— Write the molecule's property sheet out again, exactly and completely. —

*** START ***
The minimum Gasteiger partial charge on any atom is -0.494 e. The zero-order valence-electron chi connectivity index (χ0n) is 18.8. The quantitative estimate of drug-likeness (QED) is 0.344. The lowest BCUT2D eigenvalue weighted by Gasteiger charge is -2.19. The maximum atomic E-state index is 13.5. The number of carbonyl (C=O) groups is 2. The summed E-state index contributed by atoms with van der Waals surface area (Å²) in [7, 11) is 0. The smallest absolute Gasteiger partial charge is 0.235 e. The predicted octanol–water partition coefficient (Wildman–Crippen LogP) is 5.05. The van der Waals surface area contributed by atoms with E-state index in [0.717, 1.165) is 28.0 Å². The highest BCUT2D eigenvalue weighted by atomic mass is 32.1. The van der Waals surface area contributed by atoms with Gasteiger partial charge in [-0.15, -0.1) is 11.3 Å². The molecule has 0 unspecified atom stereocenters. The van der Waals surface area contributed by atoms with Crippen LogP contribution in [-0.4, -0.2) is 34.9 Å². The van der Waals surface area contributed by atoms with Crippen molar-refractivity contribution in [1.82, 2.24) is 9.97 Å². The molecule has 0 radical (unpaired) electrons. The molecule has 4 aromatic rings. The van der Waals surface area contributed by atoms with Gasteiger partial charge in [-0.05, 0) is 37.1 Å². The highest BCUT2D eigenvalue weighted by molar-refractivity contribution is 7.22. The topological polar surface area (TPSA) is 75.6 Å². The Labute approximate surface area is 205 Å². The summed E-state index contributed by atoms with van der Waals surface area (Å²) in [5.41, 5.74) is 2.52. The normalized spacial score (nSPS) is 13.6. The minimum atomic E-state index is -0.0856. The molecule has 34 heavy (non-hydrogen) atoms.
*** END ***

The minimum Gasteiger partial charge on any atom is -0.494 e. The zero-order valence-electron chi connectivity index (χ0n) is 18.8. The quantitative estimate of drug-likeness (QED) is 0.344. The lowest BCUT2D eigenvalue weighted by Gasteiger charge is -2.19. The maximum atomic E-state index is 13.5. The number of carbonyl (C=O) groups is 2. The summed E-state index contributed by atoms with van der Waals surface area (Å²) in [7, 11) is 0. The smallest absolute Gasteiger partial charge is 0.235 e. The predicted octanol–water partition coefficient (Wildman–Crippen LogP) is 5.05. The van der Waals surface area contributed by atoms with E-state index in [0.717, 1.165) is 28.0 Å². The highest BCUT2D eigenvalue weighted by atomic mass is 32.1. The van der Waals surface area contributed by atoms with Gasteiger partial charge in [-0.15, -0.1) is 11.3 Å². The molecule has 0 unspecified atom stereocenters. The van der Waals surface area contributed by atoms with Crippen LogP contribution in [-0.4, -0.2) is 34.9 Å². The van der Waals surface area contributed by atoms with Crippen molar-refractivity contribution in [1.82, 2.24) is 9.97 Å². The molecule has 0 radical (unpaired) electrons. The molecule has 4 aromatic rings. The van der Waals surface area contributed by atoms with Gasteiger partial charge in [-0.05, 0) is 37.1 Å². The highest BCUT2D eigenvalue weighted by molar-refractivity contribution is 7.22. The topological polar surface area (TPSA) is 75.6 Å². The Labute approximate surface area is 205 Å². The summed E-state index contributed by atoms with van der Waals surface area (Å²) in [5.41, 5.74) is 2.52. The normalized spacial score (nSPS) is 13.6. The minimum atomic E-state index is -0.0856. The molecule has 34 heavy (non-hydrogen) atoms.